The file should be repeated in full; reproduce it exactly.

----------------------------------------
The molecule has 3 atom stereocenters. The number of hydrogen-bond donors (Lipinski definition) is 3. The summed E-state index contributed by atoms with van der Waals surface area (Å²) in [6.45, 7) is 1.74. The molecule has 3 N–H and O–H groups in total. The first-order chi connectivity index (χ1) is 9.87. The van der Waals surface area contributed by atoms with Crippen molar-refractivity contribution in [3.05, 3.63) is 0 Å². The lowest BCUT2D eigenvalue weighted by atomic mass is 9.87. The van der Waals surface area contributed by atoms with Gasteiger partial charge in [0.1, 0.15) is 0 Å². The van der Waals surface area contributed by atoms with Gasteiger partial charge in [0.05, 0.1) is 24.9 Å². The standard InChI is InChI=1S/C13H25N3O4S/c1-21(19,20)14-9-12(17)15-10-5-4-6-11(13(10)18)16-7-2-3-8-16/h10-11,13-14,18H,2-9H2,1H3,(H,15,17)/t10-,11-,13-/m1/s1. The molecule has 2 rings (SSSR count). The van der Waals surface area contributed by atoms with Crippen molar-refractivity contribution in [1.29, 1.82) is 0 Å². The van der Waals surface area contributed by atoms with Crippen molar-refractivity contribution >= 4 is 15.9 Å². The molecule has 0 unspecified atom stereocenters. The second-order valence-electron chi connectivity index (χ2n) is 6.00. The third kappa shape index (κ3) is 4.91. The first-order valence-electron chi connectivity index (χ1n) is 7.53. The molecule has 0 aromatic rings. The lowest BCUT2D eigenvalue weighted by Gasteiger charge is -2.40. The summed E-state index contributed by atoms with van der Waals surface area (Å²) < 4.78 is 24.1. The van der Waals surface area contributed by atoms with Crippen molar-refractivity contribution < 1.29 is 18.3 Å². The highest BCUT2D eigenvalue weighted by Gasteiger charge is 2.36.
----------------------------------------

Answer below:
The molecule has 3 atom stereocenters. The number of hydrogen-bond donors (Lipinski definition) is 3. The summed E-state index contributed by atoms with van der Waals surface area (Å²) in [6.45, 7) is 1.74. The molecule has 3 N–H and O–H groups in total. The first-order chi connectivity index (χ1) is 9.87. The van der Waals surface area contributed by atoms with Crippen molar-refractivity contribution in [3.05, 3.63) is 0 Å². The lowest BCUT2D eigenvalue weighted by atomic mass is 9.87. The van der Waals surface area contributed by atoms with Gasteiger partial charge in [0.1, 0.15) is 0 Å². The van der Waals surface area contributed by atoms with Gasteiger partial charge in [0.05, 0.1) is 24.9 Å². The standard InChI is InChI=1S/C13H25N3O4S/c1-21(19,20)14-9-12(17)15-10-5-4-6-11(13(10)18)16-7-2-3-8-16/h10-11,13-14,18H,2-9H2,1H3,(H,15,17)/t10-,11-,13-/m1/s1. The molecule has 2 rings (SSSR count). The van der Waals surface area contributed by atoms with Crippen molar-refractivity contribution in [1.29, 1.82) is 0 Å². The van der Waals surface area contributed by atoms with Crippen molar-refractivity contribution >= 4 is 15.9 Å². The molecule has 0 unspecified atom stereocenters. The second-order valence-electron chi connectivity index (χ2n) is 6.00. The third kappa shape index (κ3) is 4.91. The first-order valence-electron chi connectivity index (χ1n) is 7.53. The molecule has 0 aromatic rings. The lowest BCUT2D eigenvalue weighted by Gasteiger charge is -2.40. The summed E-state index contributed by atoms with van der Waals surface area (Å²) < 4.78 is 24.1. The van der Waals surface area contributed by atoms with Crippen molar-refractivity contribution < 1.29 is 18.3 Å². The highest BCUT2D eigenvalue weighted by Gasteiger charge is 2.36.